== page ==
Maybe 1996 Tour winner, Bjarne Riis said it best. 'when we enter the Alps I'll be putting a very small bowl in my jersey pocket. It's very simple. When Sluggo starts to dish out the pain, you don't want to be taking a big helping"
"Habit brought my head swiveling around to look behind me. I was just in time to see Sluggo attack. My left hand slammed the shift lever right to engage the big ring my right hand tapping wildly trying to find my twelve, my heart went to max in anticipation of the oncoming torture. I jumped out of the saddle trying to stay on the wheel - to have any hope at all I had to get on the wheel - but I just couldn't do it. He started to vanish ahead of me, and then, for a brief second, he turned his head to look back and nodded, as if to acknowledge my attempt, as vain as it was. This was the greatest moment of my life" -- Scott Goguen, when asked about great cycling moments of his life.
No man is an Iland, intire of it selfe; every man is a peece of the Peliton, a part of the maine; if Clod bee washed away by the Speed or Pain, The Chase is the lesse, as well as if a Pantini were, as well as if a Mannor of thy countrymen or of thine owne teammates were; any man's explosion diminishes the hope because we are all involved in The Pursuit of Sluggo; And therefore never waste breath to ask for whom the bell tolls; For, perforce, it tolls victory for Sluggo and defeat for thee. -- John Donne, on Sluggo and the Criterium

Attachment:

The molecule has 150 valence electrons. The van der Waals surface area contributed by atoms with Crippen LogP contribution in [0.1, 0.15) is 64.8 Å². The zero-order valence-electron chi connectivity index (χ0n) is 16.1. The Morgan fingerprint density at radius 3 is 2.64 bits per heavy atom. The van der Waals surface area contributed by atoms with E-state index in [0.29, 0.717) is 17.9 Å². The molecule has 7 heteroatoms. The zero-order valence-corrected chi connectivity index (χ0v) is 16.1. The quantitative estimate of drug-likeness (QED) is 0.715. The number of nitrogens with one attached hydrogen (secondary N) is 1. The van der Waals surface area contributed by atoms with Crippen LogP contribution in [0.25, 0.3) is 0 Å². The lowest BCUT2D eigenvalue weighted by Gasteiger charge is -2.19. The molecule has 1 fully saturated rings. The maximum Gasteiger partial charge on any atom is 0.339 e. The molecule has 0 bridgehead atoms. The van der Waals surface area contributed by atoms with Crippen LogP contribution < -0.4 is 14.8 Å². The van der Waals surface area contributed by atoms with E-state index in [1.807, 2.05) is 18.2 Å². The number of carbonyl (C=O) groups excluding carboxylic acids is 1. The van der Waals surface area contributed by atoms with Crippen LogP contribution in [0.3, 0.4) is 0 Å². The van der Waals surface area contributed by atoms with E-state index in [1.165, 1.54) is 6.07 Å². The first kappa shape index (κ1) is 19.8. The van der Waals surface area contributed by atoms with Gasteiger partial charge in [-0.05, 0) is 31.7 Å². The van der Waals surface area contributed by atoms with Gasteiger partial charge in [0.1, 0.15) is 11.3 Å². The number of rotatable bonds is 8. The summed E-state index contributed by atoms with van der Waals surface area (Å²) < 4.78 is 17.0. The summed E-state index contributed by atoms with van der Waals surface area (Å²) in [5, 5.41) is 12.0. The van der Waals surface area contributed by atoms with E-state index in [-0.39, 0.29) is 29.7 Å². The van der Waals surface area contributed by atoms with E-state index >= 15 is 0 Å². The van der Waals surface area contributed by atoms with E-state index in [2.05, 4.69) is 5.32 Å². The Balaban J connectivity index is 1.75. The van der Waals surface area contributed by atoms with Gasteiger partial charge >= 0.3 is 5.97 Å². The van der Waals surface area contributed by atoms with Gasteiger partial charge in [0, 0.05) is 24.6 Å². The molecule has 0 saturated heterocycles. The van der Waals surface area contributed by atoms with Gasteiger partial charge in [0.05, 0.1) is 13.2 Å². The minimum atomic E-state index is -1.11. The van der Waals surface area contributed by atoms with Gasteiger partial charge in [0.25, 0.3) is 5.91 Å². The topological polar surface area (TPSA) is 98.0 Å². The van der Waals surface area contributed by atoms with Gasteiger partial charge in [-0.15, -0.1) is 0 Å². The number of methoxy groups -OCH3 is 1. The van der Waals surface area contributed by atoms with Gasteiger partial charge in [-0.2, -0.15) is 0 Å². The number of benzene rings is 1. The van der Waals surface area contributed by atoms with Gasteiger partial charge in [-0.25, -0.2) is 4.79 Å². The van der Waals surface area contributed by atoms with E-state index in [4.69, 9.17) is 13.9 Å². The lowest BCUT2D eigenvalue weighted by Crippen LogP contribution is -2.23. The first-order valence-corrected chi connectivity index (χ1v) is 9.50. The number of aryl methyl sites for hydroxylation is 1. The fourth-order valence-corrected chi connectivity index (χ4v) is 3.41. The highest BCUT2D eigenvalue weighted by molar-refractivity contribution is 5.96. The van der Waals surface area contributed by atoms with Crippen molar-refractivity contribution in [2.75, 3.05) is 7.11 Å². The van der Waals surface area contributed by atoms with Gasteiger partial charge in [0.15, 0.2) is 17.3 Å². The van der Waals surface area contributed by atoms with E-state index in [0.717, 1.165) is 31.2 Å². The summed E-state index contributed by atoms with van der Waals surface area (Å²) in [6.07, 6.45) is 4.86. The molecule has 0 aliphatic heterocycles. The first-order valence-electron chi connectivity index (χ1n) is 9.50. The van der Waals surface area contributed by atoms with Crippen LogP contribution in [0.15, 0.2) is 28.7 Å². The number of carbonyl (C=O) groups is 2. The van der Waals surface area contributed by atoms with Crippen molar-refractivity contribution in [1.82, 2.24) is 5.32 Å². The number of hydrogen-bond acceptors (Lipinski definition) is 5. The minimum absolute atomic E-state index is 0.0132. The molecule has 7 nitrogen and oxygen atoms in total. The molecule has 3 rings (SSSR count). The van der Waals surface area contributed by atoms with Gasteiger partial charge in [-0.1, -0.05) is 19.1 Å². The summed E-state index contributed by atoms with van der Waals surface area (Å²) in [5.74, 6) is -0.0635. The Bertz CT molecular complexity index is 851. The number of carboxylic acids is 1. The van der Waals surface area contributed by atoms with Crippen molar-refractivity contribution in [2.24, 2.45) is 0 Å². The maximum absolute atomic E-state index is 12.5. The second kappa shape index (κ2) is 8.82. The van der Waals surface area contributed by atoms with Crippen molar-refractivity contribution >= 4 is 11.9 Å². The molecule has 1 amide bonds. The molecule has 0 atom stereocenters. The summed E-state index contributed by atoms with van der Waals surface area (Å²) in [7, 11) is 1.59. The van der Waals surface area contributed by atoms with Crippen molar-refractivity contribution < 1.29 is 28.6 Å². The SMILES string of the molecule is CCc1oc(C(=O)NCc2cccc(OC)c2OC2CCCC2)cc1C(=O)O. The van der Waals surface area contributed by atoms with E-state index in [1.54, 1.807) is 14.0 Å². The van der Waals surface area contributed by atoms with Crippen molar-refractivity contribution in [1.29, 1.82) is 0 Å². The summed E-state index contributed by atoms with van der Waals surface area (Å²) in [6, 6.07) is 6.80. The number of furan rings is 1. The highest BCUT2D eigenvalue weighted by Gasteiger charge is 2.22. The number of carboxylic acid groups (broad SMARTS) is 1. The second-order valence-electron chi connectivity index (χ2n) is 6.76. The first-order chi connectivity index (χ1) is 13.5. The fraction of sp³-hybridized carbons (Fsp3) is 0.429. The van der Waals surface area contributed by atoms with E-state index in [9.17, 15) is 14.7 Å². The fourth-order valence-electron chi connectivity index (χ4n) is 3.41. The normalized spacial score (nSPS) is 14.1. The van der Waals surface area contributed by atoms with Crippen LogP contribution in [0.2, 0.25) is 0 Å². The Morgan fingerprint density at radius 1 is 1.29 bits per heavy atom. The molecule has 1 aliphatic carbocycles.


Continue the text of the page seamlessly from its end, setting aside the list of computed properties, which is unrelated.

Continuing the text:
"It's a combination of factors. With my smaller stature, it takes less time for my exo-skeletal system to complete its required tasks. Power = Strength/Time. It's simple physics folks. Add to that my previously unseen high pain threshold and a tactical mind that is more attuned to sparring with great Russian chess players, and you get an incredible concoction of attributes. Without going into the fine details, I've managed to quantify this, and I've come up with what I like to call the "Sluggo Factor". The Sluggo Factor, or "SL" as it's known in the scientific community, varies depending on temperature, humidity and the time of year. For instance, today SL=1.43. I don't think I have to explain to you what that means." -- Sluggo, trying to quantify his talents in layman terms
"My wheel is like the most cruel of relationships - purely abusive, completely wretched. I make you think you are happy by giving something that costs me nothing; a gentle and sometimes heavenly pull off my wheel. In reality my wheel is no more than a false harbour from the storm, an apparent back-eddy full of venom and guile. In the end I take everything from you; your dignity, your strength, maybe even your will to live. I batter you and batter you while your friends all tell you to get away, to find a safe house. Unconditionally they offer their own house for your recovery. Still, despite all their kind words, love, prayers and advice you always return to your old addiction. You always return for more of the fix, for one more injection of the sweet poison of my wheel. " --Sluggo on "The Sluggo Wheel"
I always enjoy athletes telling me how great truths are revealed to them while trying to hold my wheel. Some like to call my wheel "the prophet". To me it's more like Mecca. -- Sluggo
I remember in the late 90's on the night before the Provincial Road Race Championship, I heard a noise outside. I thought it was another fan trying to grab memorabilia, but it was only Larry slashing my car tires.
Larry's penchant for tough-love was well known, but I didn't think he cared so much that he would force me to cycle 600km to the event. From then on, I had a warm spot for Larry, but he gives me an odd look every time we meet.
-- Chap. 4, "Secrets of Thai Cooking", Sluggo